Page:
Looking for the best Ramen recipe to make at home? These Easy Homemade Ramen Bowls let you make restaurant-worthy soup in the comfort of your own kitchen. 

Overhead shot of jammy egg being spooned up from Ramen bowl.

About My Ramen Bowl Recipe

This easy and approachable homemade Ramen recipe remains a reader favorite after years of it being published. To be able to enjoy a big comforting bowl of your favorite Japanese soup in the comfort of your own home is some kind of bliss!

We aren’t all fortunate enough to have access to restaurants that offer this good stuff. So having this simple recipe up your sleeve is awesome.

What Is Ramen?

You’ve certainly heard people joke about Ramen being a food staple for broke college students. But today, Ramen joints are popping up in Western cities everywhere, attracting even the most haughty of food snobs.

So, what the heck is it—a meal for cheapskates or nosh for the posh? Both, really.

Traditionally, Ramen is a Japanese noodle soup made with a rich-flavored broth, then topped with an assortment of meats, vegetables, and a soft-boiled egg. In Japan, Ramen is dubbed a fast food and it’s made available in tiny restaurants and late night street carts.

But no matter where you’re slurping your Ramen, whether it be in a shoddy college dorm or that chic new Ramen bar in town, comfort is the name of the game with this coveted soup.

What Are Different Types of Ramen?

  • Shoyu Ramen. This is the most common style of Ramen. Shoyu is the Japanese word for soy sauce, and that’s exactly what’s simmered into the base of this broth. The result is a light-bodied broth that is brown and clear, unlike the more milky and opaque tonkatsu broth. Intrigued? Check out my recipe for Spicy Shoyu Ramen.
  • Shio Ramen. Another light broth—in both body and flavor—is shio, which means salt. This simple broth is golden in color and is made up of chicken or fish bones.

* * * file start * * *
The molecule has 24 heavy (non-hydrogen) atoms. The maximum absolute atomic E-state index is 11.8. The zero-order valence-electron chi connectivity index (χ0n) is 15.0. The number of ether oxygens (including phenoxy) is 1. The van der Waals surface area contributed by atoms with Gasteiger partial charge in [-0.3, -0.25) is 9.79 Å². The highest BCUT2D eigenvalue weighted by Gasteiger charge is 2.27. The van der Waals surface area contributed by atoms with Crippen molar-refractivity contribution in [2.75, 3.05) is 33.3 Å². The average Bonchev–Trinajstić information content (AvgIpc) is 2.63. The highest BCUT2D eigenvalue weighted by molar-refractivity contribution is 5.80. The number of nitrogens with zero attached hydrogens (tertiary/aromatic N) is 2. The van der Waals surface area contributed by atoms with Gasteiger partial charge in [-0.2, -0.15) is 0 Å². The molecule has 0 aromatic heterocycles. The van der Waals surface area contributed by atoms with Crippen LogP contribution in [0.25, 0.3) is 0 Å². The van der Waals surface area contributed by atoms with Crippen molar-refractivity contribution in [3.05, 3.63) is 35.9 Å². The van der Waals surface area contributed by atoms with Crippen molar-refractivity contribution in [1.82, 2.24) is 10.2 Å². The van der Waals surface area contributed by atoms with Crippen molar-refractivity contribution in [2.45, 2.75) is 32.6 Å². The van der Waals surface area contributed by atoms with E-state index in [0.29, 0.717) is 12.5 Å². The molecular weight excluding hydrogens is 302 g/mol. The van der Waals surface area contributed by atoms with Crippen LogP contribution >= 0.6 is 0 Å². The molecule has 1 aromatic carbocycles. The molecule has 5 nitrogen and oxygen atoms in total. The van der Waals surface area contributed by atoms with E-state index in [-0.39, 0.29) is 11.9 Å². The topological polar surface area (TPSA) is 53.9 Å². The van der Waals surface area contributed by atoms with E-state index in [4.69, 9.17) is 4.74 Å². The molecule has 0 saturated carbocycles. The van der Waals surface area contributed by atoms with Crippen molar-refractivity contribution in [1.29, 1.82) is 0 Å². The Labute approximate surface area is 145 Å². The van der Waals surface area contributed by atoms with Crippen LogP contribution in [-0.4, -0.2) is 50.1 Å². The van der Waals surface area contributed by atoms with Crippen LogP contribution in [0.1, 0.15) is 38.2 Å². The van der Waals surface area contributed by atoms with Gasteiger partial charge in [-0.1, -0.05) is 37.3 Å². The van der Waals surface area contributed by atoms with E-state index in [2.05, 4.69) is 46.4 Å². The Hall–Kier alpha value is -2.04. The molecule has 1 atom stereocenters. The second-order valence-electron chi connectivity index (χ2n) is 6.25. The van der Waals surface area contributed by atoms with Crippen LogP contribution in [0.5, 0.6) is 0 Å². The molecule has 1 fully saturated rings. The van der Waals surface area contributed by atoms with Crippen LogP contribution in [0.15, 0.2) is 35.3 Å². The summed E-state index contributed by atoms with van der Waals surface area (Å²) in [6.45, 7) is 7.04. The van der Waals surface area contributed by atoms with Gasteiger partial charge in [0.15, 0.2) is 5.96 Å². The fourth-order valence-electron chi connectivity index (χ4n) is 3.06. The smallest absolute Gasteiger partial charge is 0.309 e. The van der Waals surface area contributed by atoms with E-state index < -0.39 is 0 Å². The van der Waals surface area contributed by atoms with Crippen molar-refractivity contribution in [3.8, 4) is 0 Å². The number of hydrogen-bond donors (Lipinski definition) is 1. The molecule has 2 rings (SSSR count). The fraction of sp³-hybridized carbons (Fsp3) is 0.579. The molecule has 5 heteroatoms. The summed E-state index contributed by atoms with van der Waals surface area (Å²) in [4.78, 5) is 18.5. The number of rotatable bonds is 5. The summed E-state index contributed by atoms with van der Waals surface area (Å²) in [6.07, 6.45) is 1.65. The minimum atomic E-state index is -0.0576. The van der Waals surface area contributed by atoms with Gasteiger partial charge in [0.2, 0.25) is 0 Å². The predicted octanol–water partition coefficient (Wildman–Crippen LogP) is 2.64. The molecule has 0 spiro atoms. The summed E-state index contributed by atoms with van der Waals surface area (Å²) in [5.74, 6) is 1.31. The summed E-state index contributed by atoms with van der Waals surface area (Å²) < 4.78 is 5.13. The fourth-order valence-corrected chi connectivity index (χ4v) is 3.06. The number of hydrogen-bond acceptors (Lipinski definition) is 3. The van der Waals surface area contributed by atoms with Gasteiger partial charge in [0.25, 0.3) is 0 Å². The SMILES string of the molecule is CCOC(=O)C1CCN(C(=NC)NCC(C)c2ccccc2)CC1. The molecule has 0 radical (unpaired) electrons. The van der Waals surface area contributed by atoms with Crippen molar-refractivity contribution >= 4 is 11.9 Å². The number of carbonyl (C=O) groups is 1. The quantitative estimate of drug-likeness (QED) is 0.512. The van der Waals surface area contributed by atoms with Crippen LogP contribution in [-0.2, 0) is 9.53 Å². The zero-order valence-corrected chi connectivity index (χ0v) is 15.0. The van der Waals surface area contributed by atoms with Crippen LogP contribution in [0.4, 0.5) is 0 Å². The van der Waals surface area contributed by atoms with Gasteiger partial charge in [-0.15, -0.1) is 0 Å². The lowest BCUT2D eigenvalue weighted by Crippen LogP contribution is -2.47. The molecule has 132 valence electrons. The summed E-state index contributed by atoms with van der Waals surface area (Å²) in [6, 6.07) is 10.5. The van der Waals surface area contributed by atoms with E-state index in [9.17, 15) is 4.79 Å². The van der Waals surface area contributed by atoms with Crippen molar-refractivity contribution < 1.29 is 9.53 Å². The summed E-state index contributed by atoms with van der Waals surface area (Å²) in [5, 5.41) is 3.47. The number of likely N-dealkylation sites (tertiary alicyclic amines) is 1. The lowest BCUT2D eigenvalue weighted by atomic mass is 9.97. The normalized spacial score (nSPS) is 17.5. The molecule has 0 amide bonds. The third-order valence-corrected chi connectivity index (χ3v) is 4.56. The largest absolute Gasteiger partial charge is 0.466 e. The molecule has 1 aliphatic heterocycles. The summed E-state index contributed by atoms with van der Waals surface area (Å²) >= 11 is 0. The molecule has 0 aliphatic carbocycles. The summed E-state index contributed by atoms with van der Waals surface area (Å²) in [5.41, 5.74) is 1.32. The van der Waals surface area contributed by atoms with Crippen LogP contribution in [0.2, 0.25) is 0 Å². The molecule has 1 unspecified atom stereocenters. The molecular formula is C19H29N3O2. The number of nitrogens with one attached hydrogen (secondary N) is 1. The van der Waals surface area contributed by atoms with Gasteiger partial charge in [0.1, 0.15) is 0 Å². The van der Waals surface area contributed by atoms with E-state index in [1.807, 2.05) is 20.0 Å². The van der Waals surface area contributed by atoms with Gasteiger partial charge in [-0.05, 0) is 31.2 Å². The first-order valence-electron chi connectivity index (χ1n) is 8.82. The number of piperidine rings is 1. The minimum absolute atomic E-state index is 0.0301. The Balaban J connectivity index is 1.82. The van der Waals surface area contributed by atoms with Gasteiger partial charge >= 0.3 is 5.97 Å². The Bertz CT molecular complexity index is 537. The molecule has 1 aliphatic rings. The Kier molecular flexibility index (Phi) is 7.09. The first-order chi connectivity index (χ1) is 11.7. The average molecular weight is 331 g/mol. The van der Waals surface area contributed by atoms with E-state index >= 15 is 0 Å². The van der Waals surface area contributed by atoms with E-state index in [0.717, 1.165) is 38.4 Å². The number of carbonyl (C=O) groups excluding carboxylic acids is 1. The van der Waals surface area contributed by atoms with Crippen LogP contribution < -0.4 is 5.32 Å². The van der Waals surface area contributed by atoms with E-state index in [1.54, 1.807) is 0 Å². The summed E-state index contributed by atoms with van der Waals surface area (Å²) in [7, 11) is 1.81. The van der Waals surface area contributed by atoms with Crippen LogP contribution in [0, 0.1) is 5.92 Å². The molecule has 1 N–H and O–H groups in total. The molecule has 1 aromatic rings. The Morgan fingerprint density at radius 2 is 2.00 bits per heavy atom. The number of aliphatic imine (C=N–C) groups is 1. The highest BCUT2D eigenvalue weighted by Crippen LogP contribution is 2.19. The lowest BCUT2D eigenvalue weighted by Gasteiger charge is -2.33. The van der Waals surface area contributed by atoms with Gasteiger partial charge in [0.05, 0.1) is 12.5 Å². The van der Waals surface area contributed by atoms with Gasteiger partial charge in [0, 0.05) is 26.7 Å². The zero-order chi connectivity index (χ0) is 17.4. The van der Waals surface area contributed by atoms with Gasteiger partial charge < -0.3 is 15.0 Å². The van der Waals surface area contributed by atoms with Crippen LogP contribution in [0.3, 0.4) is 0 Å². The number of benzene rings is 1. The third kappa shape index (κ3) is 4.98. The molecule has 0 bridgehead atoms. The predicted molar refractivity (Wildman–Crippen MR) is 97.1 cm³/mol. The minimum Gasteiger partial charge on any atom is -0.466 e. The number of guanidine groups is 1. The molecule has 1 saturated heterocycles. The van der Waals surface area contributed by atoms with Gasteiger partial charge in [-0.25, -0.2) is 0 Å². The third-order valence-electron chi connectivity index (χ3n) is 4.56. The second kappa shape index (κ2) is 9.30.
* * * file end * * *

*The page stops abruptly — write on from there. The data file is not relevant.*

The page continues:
• Miso Ramen. If you’ve had miso soup, then you’re familiar with this cloudy and complex broth. Made with fermented soy bean paste, miso can be white or red in color. The broth is packed with umami and feels thicker on the palate than the lighter broths used for shio or shoyu broths. If this sounds good to you, check out my Miso Ramen.
  • Tonkotsu Ramen. Full-bodied, fatty, and satisfying, the tonkotsu broth is the richest of them all. It’s made up of simmered pork bones which break down during the cooking process and release collagen, which makes a broth so thick it’ll coat the back of your spoon! The broth is often fortified with pork or chicken fat. So if you’re ordering yourself some Tonkotsu Ramen from a menu, know that you’re in for an indulgent treat.


  • Sesame oil
  • Olive oil (or avocado oil)
  • Garlic
  • Fresh ginger
  • Chicken or vegetable broth
  • Rice vinegar
  • Low sodium soy sauce
  • Sriracha or hot chili garlic sauce, like Sambal Oelek
  • Shredded carrots
  • Shiitake mushrooms (optional)
  • Scallions
  • Sesame seeds
  • Soft-boiled egg

Other Fun Toppings to Include

  • Narutomaki (fish cakes; you’ve likely seen them. They’re the thinly-sliced rounds with pink spirals in the middle)
  • Enoki mushrooms
  • Nori (dried seaweed)
  • Bamboo shoots
  • Bean sprouts
  • Corn kernels

How to Make This Ramen Recipe

  1. Heat the oil in a medium-sized saucepan over medium heat. Once the oil is hot, you’ll add the garlic and ginger, and simmer until fragrant.
  2. Add the rest of the veggies you want to cook—in this recipe, the carrots and mushrooms—and cook them until they soften up.
  3. Transfer the broth to the pot and add the rice vinegar, soy sauce, and Sriracha. Give the broth a good stir to combine the ingredients.
  4. Let the soup simmer for about five minutes, then give it a taste and add more soy sauce or Sriracha if needed. (This depends on how salty and spicy you want it.)